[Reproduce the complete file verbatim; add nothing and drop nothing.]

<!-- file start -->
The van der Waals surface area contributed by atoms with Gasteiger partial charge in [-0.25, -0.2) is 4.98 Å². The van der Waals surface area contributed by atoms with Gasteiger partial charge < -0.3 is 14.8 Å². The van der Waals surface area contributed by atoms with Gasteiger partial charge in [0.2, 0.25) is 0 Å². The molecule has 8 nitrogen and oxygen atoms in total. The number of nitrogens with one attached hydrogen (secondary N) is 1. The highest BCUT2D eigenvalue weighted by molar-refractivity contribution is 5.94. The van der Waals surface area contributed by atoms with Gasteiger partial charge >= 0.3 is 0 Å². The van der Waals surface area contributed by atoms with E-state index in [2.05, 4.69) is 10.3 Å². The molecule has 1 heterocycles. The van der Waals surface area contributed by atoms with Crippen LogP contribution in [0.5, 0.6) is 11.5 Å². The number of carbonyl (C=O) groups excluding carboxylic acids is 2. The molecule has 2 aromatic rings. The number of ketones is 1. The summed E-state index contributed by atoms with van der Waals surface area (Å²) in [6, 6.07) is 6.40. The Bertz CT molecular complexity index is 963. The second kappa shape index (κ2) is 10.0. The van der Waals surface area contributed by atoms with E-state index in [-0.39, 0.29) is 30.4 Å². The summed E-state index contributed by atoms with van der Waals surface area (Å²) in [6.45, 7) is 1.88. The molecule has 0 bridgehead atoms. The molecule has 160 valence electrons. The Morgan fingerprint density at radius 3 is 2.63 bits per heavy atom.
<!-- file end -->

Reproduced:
The van der Waals surface area contributed by atoms with Gasteiger partial charge in [-0.25, -0.2) is 4.98 Å². The van der Waals surface area contributed by atoms with Gasteiger partial charge < -0.3 is 14.8 Å². The van der Waals surface area contributed by atoms with Gasteiger partial charge in [0.2, 0.25) is 0 Å². The molecule has 8 nitrogen and oxygen atoms in total. The number of nitrogens with one attached hydrogen (secondary N) is 1. The highest BCUT2D eigenvalue weighted by molar-refractivity contribution is 5.94. The van der Waals surface area contributed by atoms with Gasteiger partial charge >= 0.3 is 0 Å². The van der Waals surface area contributed by atoms with E-state index in [2.05, 4.69) is 10.3 Å². The molecule has 1 heterocycles. The van der Waals surface area contributed by atoms with Crippen LogP contribution in [0.5, 0.6) is 11.5 Å². The number of carbonyl (C=O) groups excluding carboxylic acids is 2. The molecule has 2 aromatic rings. The number of ketones is 1. The summed E-state index contributed by atoms with van der Waals surface area (Å²) in [6, 6.07) is 6.40. The Bertz CT molecular complexity index is 963. The second kappa shape index (κ2) is 10.0. The van der Waals surface area contributed by atoms with E-state index in [-0.39, 0.29) is 30.4 Å². The summed E-state index contributed by atoms with van der Waals surface area (Å²) in [6.45, 7) is 1.88. The molecule has 0 bridgehead atoms. The molecule has 160 valence electrons. The Morgan fingerprint density at radius 3 is 2.63 bits per heavy atom.